Federal and state laws exist simultaneously and can both apply, depending on the details of a case. State prosecutors are the ones to bring criminal charges against a defendant in most cases, but federal prosecutors may have jurisdiction over a case if:

  • The alleged crime took place on federal property or involved a federal official;
  • The alleged criminal activity crossed state lines; or
  • The alleged crime involved immigration or customs violations.

You can be charged with both a state and a federal crime for the same alleged offense, but double jeopardy rules prevent you from being convicted for both. When state and federal laws contradict each other, jurisdiction can become an important issue for a defendant.

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Cyberbullying Can Have Criminal Consequences in IllinoisPeople going through adolescence are still learning the appropriate way to interact with and treat other people. Because of their immaturity, some children engage in harassing or bullying behavior. The ubiquitousness of digital communications has created a subcategory of bullying known as cyberbullying. A teenager who engages in cyberbullying may face more than school discipline if caught. Illinois classifies cyberbullying as a criminal offense, and a teen accused of cyberbullying can end up in court.

What Is Cyberbullying?

Cyberbullying falls under Illinois’ law against cyberstalking, which is electronic communication that causes victims emotional distress or to fear for their safety. Cyberstalking can take many forms, including:

  • Unwelcome personal messages of a violent or sexual nature;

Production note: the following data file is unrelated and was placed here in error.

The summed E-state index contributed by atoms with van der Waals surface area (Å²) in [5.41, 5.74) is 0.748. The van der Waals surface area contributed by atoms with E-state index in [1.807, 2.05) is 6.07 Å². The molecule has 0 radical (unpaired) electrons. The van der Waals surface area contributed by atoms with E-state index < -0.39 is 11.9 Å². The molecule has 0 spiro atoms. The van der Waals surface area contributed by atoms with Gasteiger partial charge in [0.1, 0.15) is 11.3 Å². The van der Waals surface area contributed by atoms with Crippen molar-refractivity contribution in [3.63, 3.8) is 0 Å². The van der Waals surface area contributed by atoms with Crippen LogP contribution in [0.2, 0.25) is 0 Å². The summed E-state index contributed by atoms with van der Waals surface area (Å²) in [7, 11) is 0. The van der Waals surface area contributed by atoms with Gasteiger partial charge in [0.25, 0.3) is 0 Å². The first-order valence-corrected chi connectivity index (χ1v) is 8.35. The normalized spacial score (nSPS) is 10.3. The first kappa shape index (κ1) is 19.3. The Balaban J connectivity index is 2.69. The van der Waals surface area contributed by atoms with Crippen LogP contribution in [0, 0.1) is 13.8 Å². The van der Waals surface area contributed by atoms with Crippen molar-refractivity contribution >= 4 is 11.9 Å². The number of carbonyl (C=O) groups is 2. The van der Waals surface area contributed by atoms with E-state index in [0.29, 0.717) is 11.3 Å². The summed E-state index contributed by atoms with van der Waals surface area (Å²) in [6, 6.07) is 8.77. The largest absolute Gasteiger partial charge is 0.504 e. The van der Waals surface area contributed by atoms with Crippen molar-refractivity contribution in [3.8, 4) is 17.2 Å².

• Targeting someone through social media;
  • Creating or maintaining a website dedicated to harassing a victim; or
  • Using digital communications to violate the privacy or security of the victim.

Why Is Cyberbullying a Crime?

People who instigate or participate in cyberbullying may believe that they are having innocent fun and have no intention of following through on any threats. However, cyberbullying can have real-life consequences if it affects the behavior of the target. A student may stop attending school out of fear of ridicule. In a few cases, cyberbullying targets have committed suicide. Cyberbullying can be more damaging than in-person bullying because:

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Five Facts About Wrongful Convictions in 2018Illinois by far led the nation for having the most defendants who were exonerated of their crimes in 2018, according to the National Registry of Exonerations. Of the 151 exonerations in 2018, 49 of them occurred in Illinois. The next closest states were New York and Texas, each with 16 exonerations. Thirty-one of the Illinois exonerations stemmed from a Chicago Police Department scandal in which officers framed defendants on drug and weapons charges. However, the 18 remaining exonerations would have still lead the nation. Wrongful convictions continue to plague the U.S. justice system, destroying lives in the process. The National Registry of Exonerations’ 2018 report shares several facts about wrongful convictions in the U.S.:

  1. Exonerees Spent an Average of 10.9 Years in Prison: The 151 exonerated defendants in 2018 lost a combined 1,639 years of their lives due to wrongful convictions, which was a record according to the report. Two defendants spent about 45 years in prison.